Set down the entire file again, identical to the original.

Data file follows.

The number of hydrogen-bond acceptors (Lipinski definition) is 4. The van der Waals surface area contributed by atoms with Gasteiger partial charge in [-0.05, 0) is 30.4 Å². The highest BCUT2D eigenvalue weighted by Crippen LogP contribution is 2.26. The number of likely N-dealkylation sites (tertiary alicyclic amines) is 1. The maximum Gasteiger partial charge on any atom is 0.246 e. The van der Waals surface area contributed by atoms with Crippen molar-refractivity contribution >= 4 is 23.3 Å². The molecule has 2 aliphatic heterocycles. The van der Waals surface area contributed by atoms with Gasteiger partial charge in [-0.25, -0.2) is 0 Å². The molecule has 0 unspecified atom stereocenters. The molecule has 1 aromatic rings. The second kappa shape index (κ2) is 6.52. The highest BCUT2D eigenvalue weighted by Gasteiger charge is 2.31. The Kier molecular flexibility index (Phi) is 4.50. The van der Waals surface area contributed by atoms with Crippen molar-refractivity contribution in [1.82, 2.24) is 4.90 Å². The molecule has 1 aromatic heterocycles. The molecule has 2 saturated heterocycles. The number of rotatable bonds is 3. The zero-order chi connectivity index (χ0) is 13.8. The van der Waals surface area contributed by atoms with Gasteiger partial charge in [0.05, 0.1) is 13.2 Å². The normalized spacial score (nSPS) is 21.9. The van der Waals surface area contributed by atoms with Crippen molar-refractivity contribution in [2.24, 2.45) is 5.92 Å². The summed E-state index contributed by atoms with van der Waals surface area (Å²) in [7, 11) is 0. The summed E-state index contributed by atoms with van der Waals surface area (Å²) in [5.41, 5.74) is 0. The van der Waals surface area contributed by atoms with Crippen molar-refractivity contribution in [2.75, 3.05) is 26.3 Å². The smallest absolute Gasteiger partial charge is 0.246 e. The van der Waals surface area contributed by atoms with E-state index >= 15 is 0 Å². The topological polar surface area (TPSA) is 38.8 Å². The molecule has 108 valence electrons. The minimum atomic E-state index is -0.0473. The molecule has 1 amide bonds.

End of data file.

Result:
The number of hydrogen-bond acceptors (Lipinski definition) is 4. The van der Waals surface area contributed by atoms with Gasteiger partial charge in [-0.05, 0) is 30.4 Å². The highest BCUT2D eigenvalue weighted by Crippen LogP contribution is 2.26. The number of likely N-dealkylation sites (tertiary alicyclic amines) is 1. The maximum Gasteiger partial charge on any atom is 0.246 e. The van der Waals surface area contributed by atoms with Crippen molar-refractivity contribution >= 4 is 23.3 Å². The molecule has 2 aliphatic heterocycles. The van der Waals surface area contributed by atoms with Gasteiger partial charge in [-0.25, -0.2) is 0 Å². The molecule has 0 unspecified atom stereocenters. The molecule has 1 aromatic rings. The second kappa shape index (κ2) is 6.52. The highest BCUT2D eigenvalue weighted by Gasteiger charge is 2.31. The Kier molecular flexibility index (Phi) is 4.50. The van der Waals surface area contributed by atoms with Crippen molar-refractivity contribution in [1.82, 2.24) is 4.90 Å². The molecule has 1 aromatic heterocycles. The molecule has 2 saturated heterocycles. The number of rotatable bonds is 3. The zero-order chi connectivity index (χ0) is 13.8. The van der Waals surface area contributed by atoms with Gasteiger partial charge in [0.05, 0.1) is 13.2 Å². The normalized spacial score (nSPS) is 21.9. The van der Waals surface area contributed by atoms with Crippen molar-refractivity contribution in [2.24, 2.45) is 5.92 Å². The summed E-state index contributed by atoms with van der Waals surface area (Å²) in [7, 11) is 0. The summed E-state index contributed by atoms with van der Waals surface area (Å²) in [5.41, 5.74) is 0. The van der Waals surface area contributed by atoms with Crippen molar-refractivity contribution in [2.75, 3.05) is 26.3 Å². The smallest absolute Gasteiger partial charge is 0.246 e. The van der Waals surface area contributed by atoms with E-state index >= 15 is 0 Å². The topological polar surface area (TPSA) is 38.8 Å². The molecule has 108 valence electrons. The minimum atomic E-state index is -0.0473. The molecule has 1 amide bonds.